“Are prosecutors really probing the case?”
This is a question that is likely to be on many people’s minds in light of the investigation into corruption charges against former Executive Yuan secretary-general Lin Yi-shih (林益世).
Lingering pessimism among members of the public is clear from a recent survey in which 63.4 percent of respondents said they have no confidence in President Ma Ying-jeou’s (馬英九) promises to crack down on corrupt officials, or to probe corruption scandals involving state-run companies. The survey, conducted by Taiwan Indicators Survey Research, showed a mere 26.8 percent believed in Ma’s ability to promote “clean government.”
The skeptics have their reasons to doubt the Special Investigation Division’s (SID) determination to get to the bottom of the alleged corruption scandal as days turn into weeks since the allegations about Lin first erupted into public view on June 27. It appears prosecutors are still dragging their feet.
Granted, State Prosecutor-General Huang Shyh-ming (黃世銘) on Monday stated that there would be no limit to the investigation into the corruption charges against Lin. However, many cannot help but wonder whether the pace of the investigation means investigators might reach a dead end before they get their hands on any damning evidence.
The SID already raised eyebrows after it was reported last week that Chen Chi-hsiang (陳啟祥), head of Ti Yung Co and the key suspect who has accused Lin of accepting a bribe of NT$63 million (US$2.15 million) in 2010 and then asking for a further NT$83 million last year, had turned himself in to the SID before the Chinese-language Next Magazine published Chen’s allegations against Lin on June 27. The revelation ran contrary to the SID’s initial claim that it only learned about Chen and his allegations after the issue hit the newsstands.
The SID then again drew curious glances as it was seen half-heartedly starting its investigation. It did not summon Lin for questioning until July 1 — three days after the allegations against him first surfaced — prompting speculation that a 72-hour window had given plenty of time to dispose of incriminating evidence.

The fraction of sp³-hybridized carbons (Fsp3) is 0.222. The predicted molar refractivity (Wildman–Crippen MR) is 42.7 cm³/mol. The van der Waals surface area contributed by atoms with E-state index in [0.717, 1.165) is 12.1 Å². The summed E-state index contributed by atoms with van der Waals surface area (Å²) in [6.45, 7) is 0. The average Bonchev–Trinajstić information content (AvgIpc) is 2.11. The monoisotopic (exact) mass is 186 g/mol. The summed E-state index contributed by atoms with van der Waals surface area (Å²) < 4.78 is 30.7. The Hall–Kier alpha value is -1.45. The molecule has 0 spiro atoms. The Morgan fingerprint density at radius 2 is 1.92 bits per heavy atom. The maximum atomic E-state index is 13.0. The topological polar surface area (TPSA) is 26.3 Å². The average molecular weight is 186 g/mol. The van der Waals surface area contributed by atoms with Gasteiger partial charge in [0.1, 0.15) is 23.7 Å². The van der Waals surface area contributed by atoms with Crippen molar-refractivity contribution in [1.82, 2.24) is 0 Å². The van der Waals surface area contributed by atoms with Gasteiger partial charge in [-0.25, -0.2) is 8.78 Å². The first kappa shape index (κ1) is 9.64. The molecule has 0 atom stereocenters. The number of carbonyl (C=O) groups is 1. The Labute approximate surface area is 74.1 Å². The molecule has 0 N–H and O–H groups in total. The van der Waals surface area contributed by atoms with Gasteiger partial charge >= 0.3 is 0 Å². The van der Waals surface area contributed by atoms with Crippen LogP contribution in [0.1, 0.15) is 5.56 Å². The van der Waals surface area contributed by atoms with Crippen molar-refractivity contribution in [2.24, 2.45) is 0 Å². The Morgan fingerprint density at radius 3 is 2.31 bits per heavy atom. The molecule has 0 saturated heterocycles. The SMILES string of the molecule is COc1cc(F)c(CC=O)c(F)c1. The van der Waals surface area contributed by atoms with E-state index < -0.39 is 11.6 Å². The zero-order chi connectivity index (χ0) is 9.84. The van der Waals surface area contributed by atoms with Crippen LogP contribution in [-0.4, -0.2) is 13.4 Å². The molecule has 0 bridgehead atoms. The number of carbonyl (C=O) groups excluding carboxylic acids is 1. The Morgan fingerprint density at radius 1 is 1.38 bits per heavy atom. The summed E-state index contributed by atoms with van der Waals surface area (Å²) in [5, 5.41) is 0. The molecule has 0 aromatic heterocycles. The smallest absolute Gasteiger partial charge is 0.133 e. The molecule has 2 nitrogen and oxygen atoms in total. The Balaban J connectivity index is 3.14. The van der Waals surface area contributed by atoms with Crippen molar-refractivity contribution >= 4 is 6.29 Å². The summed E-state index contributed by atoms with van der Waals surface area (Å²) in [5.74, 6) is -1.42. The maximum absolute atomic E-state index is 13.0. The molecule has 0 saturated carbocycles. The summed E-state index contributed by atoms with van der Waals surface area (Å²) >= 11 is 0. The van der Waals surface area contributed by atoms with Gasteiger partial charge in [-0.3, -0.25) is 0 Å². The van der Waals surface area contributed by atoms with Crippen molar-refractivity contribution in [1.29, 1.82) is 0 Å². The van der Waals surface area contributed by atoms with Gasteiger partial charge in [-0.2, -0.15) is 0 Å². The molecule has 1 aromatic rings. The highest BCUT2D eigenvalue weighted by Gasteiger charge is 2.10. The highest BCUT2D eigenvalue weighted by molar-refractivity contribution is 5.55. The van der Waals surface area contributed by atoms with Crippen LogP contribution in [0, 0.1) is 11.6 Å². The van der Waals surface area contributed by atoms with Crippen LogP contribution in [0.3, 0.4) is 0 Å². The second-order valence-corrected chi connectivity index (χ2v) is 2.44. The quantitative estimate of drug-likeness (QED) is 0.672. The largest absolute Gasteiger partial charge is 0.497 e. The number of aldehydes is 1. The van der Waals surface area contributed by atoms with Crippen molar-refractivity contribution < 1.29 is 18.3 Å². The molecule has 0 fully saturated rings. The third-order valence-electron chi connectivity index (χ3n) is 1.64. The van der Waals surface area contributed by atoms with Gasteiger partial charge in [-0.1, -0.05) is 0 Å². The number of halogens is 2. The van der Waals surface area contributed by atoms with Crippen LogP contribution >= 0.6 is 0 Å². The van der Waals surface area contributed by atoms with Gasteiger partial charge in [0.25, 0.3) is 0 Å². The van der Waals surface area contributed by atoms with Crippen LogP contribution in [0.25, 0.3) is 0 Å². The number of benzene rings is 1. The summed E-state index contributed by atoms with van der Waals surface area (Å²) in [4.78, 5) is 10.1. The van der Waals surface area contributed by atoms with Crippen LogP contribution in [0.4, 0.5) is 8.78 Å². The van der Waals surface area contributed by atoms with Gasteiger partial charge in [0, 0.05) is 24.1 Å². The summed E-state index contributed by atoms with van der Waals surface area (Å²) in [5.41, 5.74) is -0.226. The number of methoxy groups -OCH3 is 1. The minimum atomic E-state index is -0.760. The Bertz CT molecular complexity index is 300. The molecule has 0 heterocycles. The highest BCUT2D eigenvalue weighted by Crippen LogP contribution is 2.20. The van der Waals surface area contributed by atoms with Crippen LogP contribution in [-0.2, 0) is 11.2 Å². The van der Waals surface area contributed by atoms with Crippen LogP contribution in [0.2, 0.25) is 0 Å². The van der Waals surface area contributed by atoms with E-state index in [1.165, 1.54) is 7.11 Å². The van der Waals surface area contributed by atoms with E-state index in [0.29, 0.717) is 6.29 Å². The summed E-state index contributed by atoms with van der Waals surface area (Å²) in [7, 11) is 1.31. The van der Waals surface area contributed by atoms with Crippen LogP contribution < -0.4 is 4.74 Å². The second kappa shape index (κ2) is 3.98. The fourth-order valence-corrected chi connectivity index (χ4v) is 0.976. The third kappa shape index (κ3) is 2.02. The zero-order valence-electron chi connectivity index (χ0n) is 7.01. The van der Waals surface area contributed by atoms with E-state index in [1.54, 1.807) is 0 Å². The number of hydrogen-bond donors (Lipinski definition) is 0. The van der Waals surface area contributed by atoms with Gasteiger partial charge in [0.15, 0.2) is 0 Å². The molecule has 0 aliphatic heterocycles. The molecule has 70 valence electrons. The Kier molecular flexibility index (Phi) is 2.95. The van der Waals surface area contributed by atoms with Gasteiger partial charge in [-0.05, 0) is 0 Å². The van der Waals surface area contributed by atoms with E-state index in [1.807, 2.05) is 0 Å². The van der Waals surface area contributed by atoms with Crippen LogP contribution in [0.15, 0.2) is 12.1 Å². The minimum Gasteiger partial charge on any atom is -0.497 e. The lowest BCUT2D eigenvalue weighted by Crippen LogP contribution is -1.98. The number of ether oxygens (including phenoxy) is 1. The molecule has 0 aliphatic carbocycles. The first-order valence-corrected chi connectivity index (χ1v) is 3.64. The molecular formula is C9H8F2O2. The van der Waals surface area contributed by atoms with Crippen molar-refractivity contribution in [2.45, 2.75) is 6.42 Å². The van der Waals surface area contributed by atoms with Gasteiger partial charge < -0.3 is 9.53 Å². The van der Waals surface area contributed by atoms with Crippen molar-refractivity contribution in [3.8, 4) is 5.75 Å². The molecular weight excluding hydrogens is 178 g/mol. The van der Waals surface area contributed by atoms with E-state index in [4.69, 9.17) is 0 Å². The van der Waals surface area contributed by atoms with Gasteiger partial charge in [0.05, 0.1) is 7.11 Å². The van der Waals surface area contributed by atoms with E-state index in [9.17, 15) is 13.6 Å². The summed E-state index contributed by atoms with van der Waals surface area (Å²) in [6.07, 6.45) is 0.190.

The latest chapter in the saga was yesterday’s report in Next Magazine accusing Vice President Wu Den-yih (吳敦義) of playing a role in the alleged corruption. This came on top of claims on Monday by TV commentator Hu Chung-hsin (胡忠信) on a political talk show that he had received tips from an informer claiming that another high-ranking official might also be involved in the case of alleged corruption, many cannot help but wonder why it is that outside parties such as media outlets and media figures appear to know more about the case than the SID does.
All these doubts demonstrate people’s lack of confidence in the SID and their doubt over its political neutrality.
The SID should take this case as an opportunity to prove the doubters wrong. It can only be hoped that the SID’s performance will exceed people’s expectations and restore the public’s confidence in the nation’s justice system.
The small Baltic nation of Lithuania last week announced that it would accept a Taiwanese representative office in its capital, Vilnius, and that it would establish its own trade office in Taiwan by the end of the year. This was more than a welcome announcement to Taiwan and goes far beyond the normal establishment of trade relations. Lithuanian Minister of Foreign Affairs Gabrielius Landsbergis summed it up succinctly, boldly saying: “Freedom-loving people should look out for each other.” With these words, Landsbergis was purposefully going beyond normal diplomacy; he was also presenting a moral challenge and reminder to other democratic nations. A look
On a peaceful day in the open Pacific Ocean to the east of Taiwan, a US carrier and five accompanying warships were slowly sailing to guard the western Pacific. Another carrier battle group had just returned to its home port in San Diego. Suddenly, alarms went off as many intercontinental ballistic missiles were launched from the interior of China, flying toward Taiwan. Numerous Chinese warships, carriers, fighter jets, bombers and submarines were fast converging on the US ships. Not too long after, missiles, bombs and torpedoes were fired at the US carrier. The surprise to Americans was the number of
I was a bit startled last week when Legislative Yuan Speaker You Si-kun (游錫堃) suggested that the United States could extend official recognition to an independent Taiwan if China were to launch an invasion. While I think Speaker You is correct, I am not sure it is a helpful point of view. Naturally, there are contingency plans in Washington on diplomatic actions that could deter Chinese military action, but they contemplate the continuity of a democratic Taiwanese government that could survive offshore in exile if part or all of Taiwan is occupied by communist Chinese forces. China’s threat that “Taiwan
Chinese President Xi Jinping’s (習近平) unscheduled visit to Tibet on July 20 attracted extensive international attention. Although Chinese media said that Xi’s visit was meant to celebrate the 70th anniversary of the accession of Tibet to China, Tibet has remained a politically charged issue for China as well as the international community. The genesis of the turbulent ties between Tibet and China dates back to 1951, when the Chinese regime annexed Tibet through a seven-point agreement. China has used this agreement as proof of its sovereignty over Tibet. Tibetans argue that they were forced to sign the agreement, leading them